Narcotics-related corruption, arms trafficking, money-laundering and financial crime constitute a growing threat to the Caribbean, says TI report into eight island-states
Legislative reform to ensure "greater transparency and accountability in political parties and in the public sector" is an urgent requirement for strengthening national integrity systems in the Caribbean, argues Professor Trevor Munroe, author of a new report published today by Transparency International (TI), the leading global non-governmental organisation devoted to combating corruption.
The National Integrity Systems TI Caribbean Composite Study 2004 examines the national integrity systems of eight island-states of the 15-member Caribbean Community (CARICOM), namely Antigua-Barbuda, the Bahamas, Barbados, Dominica, Grenada, St Kitts-Nevis, St Lucia, and St Vincent and the Grenadines. This Caribbean composite report follows a study of Jamaica authored by Professor Munroe and published by TI in August 2004.
"Narcotics-related corruption and associated arms trafficking, money-laundering and financial crime constitute a growing threat in the region," said Dr Monroe. "Political corruption in the context of ineffective procurement systems, completely unregulated political parties and 'winner-takes-all' majoritarianism, seriously undermines the quality of democratic governance," he continued.
Nevertheless, the author, Professor of Government and Politics at the University of The West Indies and a government Senator in Jamaica's Parliament, praised the efforts of some of these micro-states to cope with these daunting challenges and acknowledged that as a sub-set of the region their democratic systems performed very creditably compared with other Latin American and Caribbean states.
He noted that the Caribbean states remain distinctive in the extent of stable party governance, the frequency of free and fair elections, the normal exchange of power when oppositions accede to office by constitutional means and in the absence of one-party dictatorship, police-military rule, civil war and political assassinations.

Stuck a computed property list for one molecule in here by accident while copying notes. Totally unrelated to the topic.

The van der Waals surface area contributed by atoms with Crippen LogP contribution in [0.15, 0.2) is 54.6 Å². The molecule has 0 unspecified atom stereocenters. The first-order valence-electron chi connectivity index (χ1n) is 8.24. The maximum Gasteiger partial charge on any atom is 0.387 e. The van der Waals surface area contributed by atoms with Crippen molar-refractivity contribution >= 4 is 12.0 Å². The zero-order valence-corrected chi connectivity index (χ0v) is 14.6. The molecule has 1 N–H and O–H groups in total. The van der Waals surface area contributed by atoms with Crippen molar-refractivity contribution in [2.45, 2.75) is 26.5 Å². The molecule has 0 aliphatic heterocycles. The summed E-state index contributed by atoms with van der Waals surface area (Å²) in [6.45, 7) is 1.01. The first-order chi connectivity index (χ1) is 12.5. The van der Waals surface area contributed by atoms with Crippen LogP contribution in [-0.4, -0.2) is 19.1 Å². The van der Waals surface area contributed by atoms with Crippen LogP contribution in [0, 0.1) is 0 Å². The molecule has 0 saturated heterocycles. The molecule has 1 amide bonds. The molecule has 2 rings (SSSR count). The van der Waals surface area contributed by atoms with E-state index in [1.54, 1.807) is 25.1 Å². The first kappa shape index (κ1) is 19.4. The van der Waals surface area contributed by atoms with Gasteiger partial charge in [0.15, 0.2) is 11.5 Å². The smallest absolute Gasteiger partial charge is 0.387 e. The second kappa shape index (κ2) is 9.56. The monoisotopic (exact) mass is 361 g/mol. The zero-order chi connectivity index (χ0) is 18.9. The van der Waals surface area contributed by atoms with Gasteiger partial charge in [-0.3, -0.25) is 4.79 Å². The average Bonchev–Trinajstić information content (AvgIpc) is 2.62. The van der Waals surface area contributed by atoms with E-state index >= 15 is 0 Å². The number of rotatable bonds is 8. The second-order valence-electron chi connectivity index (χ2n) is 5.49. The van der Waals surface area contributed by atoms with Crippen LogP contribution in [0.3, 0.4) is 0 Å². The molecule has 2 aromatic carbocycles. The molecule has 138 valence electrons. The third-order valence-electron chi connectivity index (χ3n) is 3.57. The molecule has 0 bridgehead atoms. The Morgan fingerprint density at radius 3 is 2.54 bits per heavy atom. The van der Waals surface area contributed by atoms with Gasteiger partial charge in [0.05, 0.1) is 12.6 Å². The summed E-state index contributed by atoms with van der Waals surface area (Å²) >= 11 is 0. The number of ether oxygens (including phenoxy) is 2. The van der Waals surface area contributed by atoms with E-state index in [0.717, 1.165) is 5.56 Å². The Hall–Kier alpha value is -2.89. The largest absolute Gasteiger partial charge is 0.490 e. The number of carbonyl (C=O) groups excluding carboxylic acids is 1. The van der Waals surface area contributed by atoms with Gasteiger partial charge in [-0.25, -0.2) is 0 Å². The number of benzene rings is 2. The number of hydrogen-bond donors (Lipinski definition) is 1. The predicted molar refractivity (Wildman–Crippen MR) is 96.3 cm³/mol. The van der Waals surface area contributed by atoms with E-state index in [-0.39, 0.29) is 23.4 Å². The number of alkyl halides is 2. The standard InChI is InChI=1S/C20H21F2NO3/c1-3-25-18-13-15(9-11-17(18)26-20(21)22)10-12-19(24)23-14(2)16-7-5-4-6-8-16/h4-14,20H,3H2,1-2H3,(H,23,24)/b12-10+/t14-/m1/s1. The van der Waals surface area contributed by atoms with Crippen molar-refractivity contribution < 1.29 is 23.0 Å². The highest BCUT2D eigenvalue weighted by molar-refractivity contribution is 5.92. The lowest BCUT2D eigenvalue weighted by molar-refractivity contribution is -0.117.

In this context, the study draws attention to the fact that this creditable record is under severe stress from a global economic environment insufficiently sensitive to the special needs and vulnerabilities of small island-states. According to Dr Munroe, limited resource availability inhibits the ability of these micro-states to build institutional capacity in critical areas of their national integrity systems, for example the offices of the Auditor General and the Director of Public Prosecutions. Dr Munroe stressed, however, that these states preserve substantial democratic assets in a number of areas. He cited the vibrant, "free and independent media". Very often, he said, "it is the media, for instance in St Lucia in 1995, that exposes acts of alleged corruption which leads to government action in the establishment of Commissions of Inquiry". Another asset of the Caribbean states was "effective superior courts, evident in court rulings against the Executive in St Lucia, Barbados, the Bahamas and Grenada".